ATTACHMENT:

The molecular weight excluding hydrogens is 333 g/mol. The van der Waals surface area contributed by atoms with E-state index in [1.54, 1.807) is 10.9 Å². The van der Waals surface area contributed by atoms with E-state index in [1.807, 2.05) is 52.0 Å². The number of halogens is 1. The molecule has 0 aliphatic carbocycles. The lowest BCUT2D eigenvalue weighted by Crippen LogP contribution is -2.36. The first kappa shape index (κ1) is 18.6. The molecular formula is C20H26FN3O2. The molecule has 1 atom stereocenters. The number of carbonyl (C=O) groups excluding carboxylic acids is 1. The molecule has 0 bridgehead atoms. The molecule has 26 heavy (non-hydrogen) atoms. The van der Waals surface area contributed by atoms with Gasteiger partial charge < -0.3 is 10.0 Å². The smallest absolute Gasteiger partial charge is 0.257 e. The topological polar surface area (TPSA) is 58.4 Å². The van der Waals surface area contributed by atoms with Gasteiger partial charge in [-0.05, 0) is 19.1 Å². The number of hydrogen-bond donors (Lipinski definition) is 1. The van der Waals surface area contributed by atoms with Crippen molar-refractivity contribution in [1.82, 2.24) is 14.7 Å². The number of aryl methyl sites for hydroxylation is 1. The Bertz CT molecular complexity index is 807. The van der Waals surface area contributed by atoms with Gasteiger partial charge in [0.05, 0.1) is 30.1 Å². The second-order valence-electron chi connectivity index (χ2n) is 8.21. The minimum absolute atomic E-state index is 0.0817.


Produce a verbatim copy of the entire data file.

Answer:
The molecular weight excluding hydrogens is 333 g/mol. The van der Waals surface area contributed by atoms with E-state index in [1.54, 1.807) is 10.9 Å². The van der Waals surface area contributed by atoms with E-state index in [1.807, 2.05) is 52.0 Å². The number of halogens is 1. The molecule has 0 aliphatic carbocycles. The lowest BCUT2D eigenvalue weighted by Crippen LogP contribution is -2.36. The first kappa shape index (κ1) is 18.6. The molecular formula is C20H26FN3O2. The molecule has 1 atom stereocenters. The number of carbonyl (C=O) groups excluding carboxylic acids is 1. The molecule has 0 bridgehead atoms. The molecule has 26 heavy (non-hydrogen) atoms. The van der Waals surface area contributed by atoms with Gasteiger partial charge < -0.3 is 10.0 Å². The smallest absolute Gasteiger partial charge is 0.257 e. The topological polar surface area (TPSA) is 58.4 Å². The van der Waals surface area contributed by atoms with Gasteiger partial charge in [-0.05, 0) is 19.1 Å². The number of hydrogen-bond donors (Lipinski definition) is 1. The van der Waals surface area contributed by atoms with Crippen molar-refractivity contribution in [1.82, 2.24) is 14.7 Å². The number of aryl methyl sites for hydroxylation is 1. The Bertz CT molecular complexity index is 807. The van der Waals surface area contributed by atoms with Gasteiger partial charge in [0.05, 0.1) is 30.1 Å². The second-order valence-electron chi connectivity index (χ2n) is 8.21. The minimum absolute atomic E-state index is 0.0817.